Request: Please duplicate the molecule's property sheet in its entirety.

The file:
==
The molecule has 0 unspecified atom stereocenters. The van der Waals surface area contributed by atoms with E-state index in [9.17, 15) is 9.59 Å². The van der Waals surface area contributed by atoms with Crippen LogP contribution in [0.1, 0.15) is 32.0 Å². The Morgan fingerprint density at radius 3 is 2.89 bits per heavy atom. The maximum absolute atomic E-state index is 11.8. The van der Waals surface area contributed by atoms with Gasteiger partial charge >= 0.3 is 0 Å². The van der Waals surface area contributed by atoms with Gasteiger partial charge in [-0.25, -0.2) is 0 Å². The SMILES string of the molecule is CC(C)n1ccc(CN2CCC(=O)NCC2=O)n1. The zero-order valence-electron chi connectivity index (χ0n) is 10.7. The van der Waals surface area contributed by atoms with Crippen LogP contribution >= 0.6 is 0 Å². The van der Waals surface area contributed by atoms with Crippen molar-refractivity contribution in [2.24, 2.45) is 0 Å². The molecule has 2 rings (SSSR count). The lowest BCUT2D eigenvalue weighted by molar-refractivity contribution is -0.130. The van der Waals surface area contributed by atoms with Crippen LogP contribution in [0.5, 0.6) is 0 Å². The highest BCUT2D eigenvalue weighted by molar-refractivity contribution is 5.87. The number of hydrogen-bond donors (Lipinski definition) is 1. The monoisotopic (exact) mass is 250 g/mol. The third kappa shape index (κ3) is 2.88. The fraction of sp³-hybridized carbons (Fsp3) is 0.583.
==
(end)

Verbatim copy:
The molecule has 0 unspecified atom stereocenters. The van der Waals surface area contributed by atoms with E-state index in [9.17, 15) is 9.59 Å². The van der Waals surface area contributed by atoms with Crippen LogP contribution in [0.1, 0.15) is 32.0 Å². The Morgan fingerprint density at radius 3 is 2.89 bits per heavy atom. The maximum absolute atomic E-state index is 11.8. The van der Waals surface area contributed by atoms with Gasteiger partial charge >= 0.3 is 0 Å². The van der Waals surface area contributed by atoms with Gasteiger partial charge in [-0.25, -0.2) is 0 Å². The SMILES string of the molecule is CC(C)n1ccc(CN2CCC(=O)NCC2=O)n1. The zero-order valence-electron chi connectivity index (χ0n) is 10.7. The van der Waals surface area contributed by atoms with Crippen LogP contribution >= 0.6 is 0 Å². The van der Waals surface area contributed by atoms with Crippen molar-refractivity contribution in [2.24, 2.45) is 0 Å². The molecule has 2 rings (SSSR count). The lowest BCUT2D eigenvalue weighted by molar-refractivity contribution is -0.130. The van der Waals surface area contributed by atoms with Crippen LogP contribution in [0.5, 0.6) is 0 Å². The highest BCUT2D eigenvalue weighted by molar-refractivity contribution is 5.87. The number of hydrogen-bond donors (Lipinski definition) is 1. The monoisotopic (exact) mass is 250 g/mol. The third kappa shape index (κ3) is 2.88. The fraction of sp³-hybridized carbons (Fsp3) is 0.583.